lakeviewer - I guess for that little conversation to make better sense you have to know that they have lived next door to us all their lives and they have had the run of our house. If the door is unlocked, they just come right in. Their house is smaller and there are 6 in the family so having the empty house right next door is tempting...a way to get extra space and some privacy from their siblings.

  5. Our summer had been so much cooler than usual and is just beginning to warm up now. I'll be happy to entertain your hot summer days if you'll endure some of our rain and shivery nights. :)

  6. But that would make you the coolest grandma EVER, if you let your grandkids use your extra house for slumber parties!

  7. Slumber party, indeed. That is a wee bit scary.

  8. I love textured, fleecy skies! Would never have seen the kite if you hadn't pointed it out.

    And I love it that Autumn calls the live readings "chapters." She is very cool! I would never agree to the slumber party idea though. OMG.

    Hoping cooler days are just ahead for you.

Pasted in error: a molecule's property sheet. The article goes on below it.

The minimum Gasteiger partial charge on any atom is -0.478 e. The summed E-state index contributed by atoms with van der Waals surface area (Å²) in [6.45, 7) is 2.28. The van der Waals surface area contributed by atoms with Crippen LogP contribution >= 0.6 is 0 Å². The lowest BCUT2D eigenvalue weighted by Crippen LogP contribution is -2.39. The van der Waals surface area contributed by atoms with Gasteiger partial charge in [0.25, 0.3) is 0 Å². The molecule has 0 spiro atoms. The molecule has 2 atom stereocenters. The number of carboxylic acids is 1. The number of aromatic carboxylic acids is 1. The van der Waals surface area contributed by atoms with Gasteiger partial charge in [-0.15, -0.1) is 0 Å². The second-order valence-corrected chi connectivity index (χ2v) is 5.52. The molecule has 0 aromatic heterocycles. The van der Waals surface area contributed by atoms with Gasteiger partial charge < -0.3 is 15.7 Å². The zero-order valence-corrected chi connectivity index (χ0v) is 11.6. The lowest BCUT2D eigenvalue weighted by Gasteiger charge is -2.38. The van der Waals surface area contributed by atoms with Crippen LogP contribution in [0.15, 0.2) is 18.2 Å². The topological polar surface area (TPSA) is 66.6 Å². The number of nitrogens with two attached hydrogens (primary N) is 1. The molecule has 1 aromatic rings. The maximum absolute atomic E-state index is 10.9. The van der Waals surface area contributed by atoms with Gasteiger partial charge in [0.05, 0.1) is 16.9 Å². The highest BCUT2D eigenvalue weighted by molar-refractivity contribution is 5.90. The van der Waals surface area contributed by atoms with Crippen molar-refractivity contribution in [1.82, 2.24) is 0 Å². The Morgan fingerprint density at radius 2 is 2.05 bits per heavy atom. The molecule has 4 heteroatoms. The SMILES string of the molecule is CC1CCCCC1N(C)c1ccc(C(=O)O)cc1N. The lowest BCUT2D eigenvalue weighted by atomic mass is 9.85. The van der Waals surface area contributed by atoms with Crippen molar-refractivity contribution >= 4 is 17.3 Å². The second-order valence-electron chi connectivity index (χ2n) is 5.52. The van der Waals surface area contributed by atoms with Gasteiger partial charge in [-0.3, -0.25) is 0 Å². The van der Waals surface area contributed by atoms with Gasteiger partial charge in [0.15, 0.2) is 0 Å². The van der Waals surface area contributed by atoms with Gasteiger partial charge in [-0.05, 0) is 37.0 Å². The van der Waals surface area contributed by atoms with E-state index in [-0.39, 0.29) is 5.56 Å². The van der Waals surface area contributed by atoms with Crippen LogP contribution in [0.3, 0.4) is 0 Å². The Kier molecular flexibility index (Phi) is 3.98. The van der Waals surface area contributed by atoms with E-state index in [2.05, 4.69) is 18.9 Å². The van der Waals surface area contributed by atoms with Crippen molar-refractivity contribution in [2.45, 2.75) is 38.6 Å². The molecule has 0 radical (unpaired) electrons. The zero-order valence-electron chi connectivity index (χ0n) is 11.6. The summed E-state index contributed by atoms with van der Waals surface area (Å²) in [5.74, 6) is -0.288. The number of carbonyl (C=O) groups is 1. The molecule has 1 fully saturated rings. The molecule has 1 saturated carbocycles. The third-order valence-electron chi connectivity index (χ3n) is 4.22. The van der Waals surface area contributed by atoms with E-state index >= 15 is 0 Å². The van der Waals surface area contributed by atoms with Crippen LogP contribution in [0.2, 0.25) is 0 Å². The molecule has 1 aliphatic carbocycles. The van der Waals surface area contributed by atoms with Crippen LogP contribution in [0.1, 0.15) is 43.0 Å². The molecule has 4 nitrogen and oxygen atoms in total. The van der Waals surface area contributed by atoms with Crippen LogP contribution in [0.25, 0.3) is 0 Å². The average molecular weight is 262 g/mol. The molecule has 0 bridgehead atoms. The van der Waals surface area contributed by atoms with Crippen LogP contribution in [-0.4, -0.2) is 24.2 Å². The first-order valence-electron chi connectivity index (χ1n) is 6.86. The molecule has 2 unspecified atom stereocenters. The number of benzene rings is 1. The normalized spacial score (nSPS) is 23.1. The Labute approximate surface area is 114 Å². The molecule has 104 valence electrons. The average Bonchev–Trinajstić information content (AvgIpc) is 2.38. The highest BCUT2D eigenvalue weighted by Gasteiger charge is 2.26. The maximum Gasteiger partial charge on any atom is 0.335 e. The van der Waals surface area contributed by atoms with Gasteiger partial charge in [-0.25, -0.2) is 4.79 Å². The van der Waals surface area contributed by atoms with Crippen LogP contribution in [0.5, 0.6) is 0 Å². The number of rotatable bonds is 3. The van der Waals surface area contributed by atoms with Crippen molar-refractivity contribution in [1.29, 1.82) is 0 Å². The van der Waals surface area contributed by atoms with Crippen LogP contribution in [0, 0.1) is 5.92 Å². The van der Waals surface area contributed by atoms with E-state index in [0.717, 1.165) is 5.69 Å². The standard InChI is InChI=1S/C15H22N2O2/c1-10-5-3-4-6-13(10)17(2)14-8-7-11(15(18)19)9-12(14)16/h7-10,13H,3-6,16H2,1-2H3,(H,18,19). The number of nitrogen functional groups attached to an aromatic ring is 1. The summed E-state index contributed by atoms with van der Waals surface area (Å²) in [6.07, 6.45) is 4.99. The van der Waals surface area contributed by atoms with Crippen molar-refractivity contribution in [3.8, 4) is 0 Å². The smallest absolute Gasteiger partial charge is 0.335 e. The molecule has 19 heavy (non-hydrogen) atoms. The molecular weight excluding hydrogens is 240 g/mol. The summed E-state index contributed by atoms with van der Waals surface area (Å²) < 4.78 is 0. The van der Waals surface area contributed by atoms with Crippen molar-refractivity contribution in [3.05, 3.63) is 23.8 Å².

9. Hilary - I would gladly trade for a couple of weeks.

    CatLadyLarew - I know. It was touch and go there for a minute.

    Kathy - I know right? She's 11. I guess she figured it was worth a shot.

    Reya - Thanks. I really liked the clouds myself. They were very cool that day.

  10. Catching up - I love, love, love getting a glimpse of your wonderful grandchildren. And the bone story was great!

  11. Well, you can't blame her for trying, lol. What are you going to do with the other house? I had never thought of that. Somehow I guessed that you would then go about selling it?

    ANd it IS funny when I think aah, it's so nice and temperate (or tolerable) when it's just 98 degrees now... better yet, 89.